Brazil in transition : beliefs, leadership, and institutional change


Brazil in transition : beliefs, leadership, and institutional change

Lee J. Alston, Marcus Andre Melo, Bernardo Mueller, and Carlos Pereira

(The Princeton economic history of the Western world)

Princeton University Press, c2016

  • : hardcover

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Includes bibliographical references (p. [227]-241) and index



Brazil is the world's sixth-largest economy, and for the first three-quarters of the twentieth century was one of the fastest-growing countries in the world. While the country underwent two decades of unrelenting decline from 1975 to 1994, the economy has rebounded dramatically. How did this nation become an emerging power? Brazil in Transition looks at the factors behind why this particular country has successfully progressed up the economic development ladder. The authors examine the roles of beliefs, leadership, and institutions in the elusive, critical transition to sustainable development. Analyzing the last fifty years of Brazil's history, the authors explain how the nation's beliefs, centered on social inclusion yet bound by orthodox economic policies, led to institutions that altered economic, political, and social outcomes. Brazil's growth and inflation became less variable, the rule of law strengthened, politics became more open and competitive, and poverty and inequality declined. While these changes have led to a remarkable economic transformation, there have also been economic distortions and inefficiencies that the authors argue are part of the development process. Brazil in Transition demonstrates how a dynamic nation seized windows of opportunity to become a more equal, prosperous, and rules-based society.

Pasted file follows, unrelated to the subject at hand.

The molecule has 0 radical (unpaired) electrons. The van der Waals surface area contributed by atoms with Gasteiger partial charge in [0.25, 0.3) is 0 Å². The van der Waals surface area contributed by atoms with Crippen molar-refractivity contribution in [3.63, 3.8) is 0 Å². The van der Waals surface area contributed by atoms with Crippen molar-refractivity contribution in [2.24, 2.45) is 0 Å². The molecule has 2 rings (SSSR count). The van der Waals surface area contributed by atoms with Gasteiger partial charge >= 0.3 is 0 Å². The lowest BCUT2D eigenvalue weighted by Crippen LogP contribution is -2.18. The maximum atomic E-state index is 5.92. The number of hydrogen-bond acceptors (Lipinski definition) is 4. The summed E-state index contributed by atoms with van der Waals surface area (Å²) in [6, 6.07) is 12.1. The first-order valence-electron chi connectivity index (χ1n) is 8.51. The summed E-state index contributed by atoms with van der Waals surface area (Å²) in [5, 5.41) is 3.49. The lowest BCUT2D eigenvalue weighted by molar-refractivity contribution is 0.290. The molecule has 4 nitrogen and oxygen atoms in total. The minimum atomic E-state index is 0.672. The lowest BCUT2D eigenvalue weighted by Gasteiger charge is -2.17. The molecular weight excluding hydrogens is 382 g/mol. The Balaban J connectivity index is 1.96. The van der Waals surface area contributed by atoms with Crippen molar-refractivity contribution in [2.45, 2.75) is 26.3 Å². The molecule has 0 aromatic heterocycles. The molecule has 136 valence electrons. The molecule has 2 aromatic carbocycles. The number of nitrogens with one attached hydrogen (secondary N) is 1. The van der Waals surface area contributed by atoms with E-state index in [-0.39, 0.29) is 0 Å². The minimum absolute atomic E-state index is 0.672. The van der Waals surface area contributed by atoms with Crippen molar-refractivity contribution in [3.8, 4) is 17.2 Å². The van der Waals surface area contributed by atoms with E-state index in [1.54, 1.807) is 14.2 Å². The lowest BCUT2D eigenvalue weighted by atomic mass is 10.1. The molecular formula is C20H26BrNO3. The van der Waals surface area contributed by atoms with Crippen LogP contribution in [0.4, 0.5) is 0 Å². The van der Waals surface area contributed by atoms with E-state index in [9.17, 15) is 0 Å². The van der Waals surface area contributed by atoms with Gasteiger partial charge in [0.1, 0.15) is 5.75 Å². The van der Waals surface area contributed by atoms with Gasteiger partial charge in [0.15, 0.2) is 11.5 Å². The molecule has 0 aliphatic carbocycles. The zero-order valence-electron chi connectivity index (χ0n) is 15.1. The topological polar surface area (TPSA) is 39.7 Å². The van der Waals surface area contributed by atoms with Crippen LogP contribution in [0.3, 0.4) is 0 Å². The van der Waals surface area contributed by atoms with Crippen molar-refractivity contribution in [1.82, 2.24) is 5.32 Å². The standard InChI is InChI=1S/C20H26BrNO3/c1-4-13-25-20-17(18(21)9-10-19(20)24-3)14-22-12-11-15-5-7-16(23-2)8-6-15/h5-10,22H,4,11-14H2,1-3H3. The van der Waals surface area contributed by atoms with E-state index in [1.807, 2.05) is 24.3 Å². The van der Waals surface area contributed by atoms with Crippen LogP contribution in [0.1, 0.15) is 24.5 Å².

List of Illustrations xi List of Tables xiii Preface xv Abbreviations xvii Part I. An Overview of Brazil in Transition: Beliefs, Leadership, and Institutional Change 1 Chapter 1. Introduction 3 Economic Development and Critical Transitions 3 Brazil: This Time for Real? 7 A Sketch of the Conceptual Framework 14 Analytical Narratives and Economic Development 16 Road Map for the Book 19 Chapter 2. A Conceptual Dynamic for Understanding Development 24 Beliefs, Leadership, Dominant Network, and Windows of Opportunity 24 Difference in Difference in Changing Beliefs 28 Overview of Dominant Network, Beliefs, and Institutions in Brazil from 1964 to 2014 33 1964-1984 33 1985-1993 36 1994-2014 38 Summary 39 Part II. Introduction to the Case Study of Brazil, 1964-2014 41 Identifying Beliefs 45 Appendix: A Primer on the Brazilian Political System 50 Chapter 3. From Disorder to Growth and Back: The Military Regime (1964-1984) 54 From Chaos to a Short Period of Order 54 From Order to Unsustainable Growth 59 The Miracle Fades 64 Back to Disorder 67 The Decline of Developmentalism 70 Chapter 4. Transition to Democracy and the Belief in Social Inclusion (1985-1993) 71 A New Belief Emerges 71 The Transition to Democracy 72 Codifying Beliefs: The Constitution of 1988 76 The Constitution-Making Process 78 The Constitution's Delegation of Powers to the President 87 Back to Uncertainty and Chaos 90 Failures of the Brazilian Economic Plans before the Real 91 The Collor Government: Great Hope, Huge Disappointment 93 Chapter 5. Cardoso Seizes a Window of Opportunity (1993-2002) 97 The Real Plan 99 Early Institutional Deepening: Constitutional Amendments 103 Coalition Management under Cardoso 107 Asserting Fiscal Control over States 108 Staying the Course against the Early Opposition to the Real Plan 110 Sustaining Stability in the Face of External Shocks 116 Cardoso's Second Term: Combining Macro Orthodoxy with Social Inclusion 117 The Reassertion of Presidential Fiscal Authority 119 Conclusions 120 Chapter 6. Deepening Beliefs and Institutional Change (2002-2014) 122 The Uncertain Transition 122 Continuity in Change 126 Deepening the Social Contract 128 Checks and Balances vs. Strong Presidential Powers 138 The New Economic Matrix and Dilma's Policy Switch 150 Beliefs? Really? ... Really! 154 The Messy Process of Dissipative Inclusion 161 Conclusion 165 Part III. A General Inductive Framework for Understandin Critical Transitions 169 Chapter 7. A Conceptual Framework for Understanding Critical Transitions 171 Understanding Critical Transitions 172 How Does Our Framework Fit in the Literature? 173 The Building Blocks of Our Conceptual Framework 176 Windows of Opportunity 176 Dominant Network 177 Beliefs 180 Leadership 186 Institutions 189 Economic and Political Outcomes 190 Dynamics 191 Argentina: An Illustrative Use of the Framework 199 The Camelot Years: 1912-1930 200 Electoral Fraud and the Rise of Peron: 1930-1946 201 Instability Is the Rule: Oscillations between Populism and Military Rule: 1946-Present 204 Concluding Remarks 207 Chapter 8. Conclusion 209 Better and Worse at the Same Time 210 Assessing the Framework 214 Brazil and the Critical Transition 216 Afterword 221 References 227 Index 243

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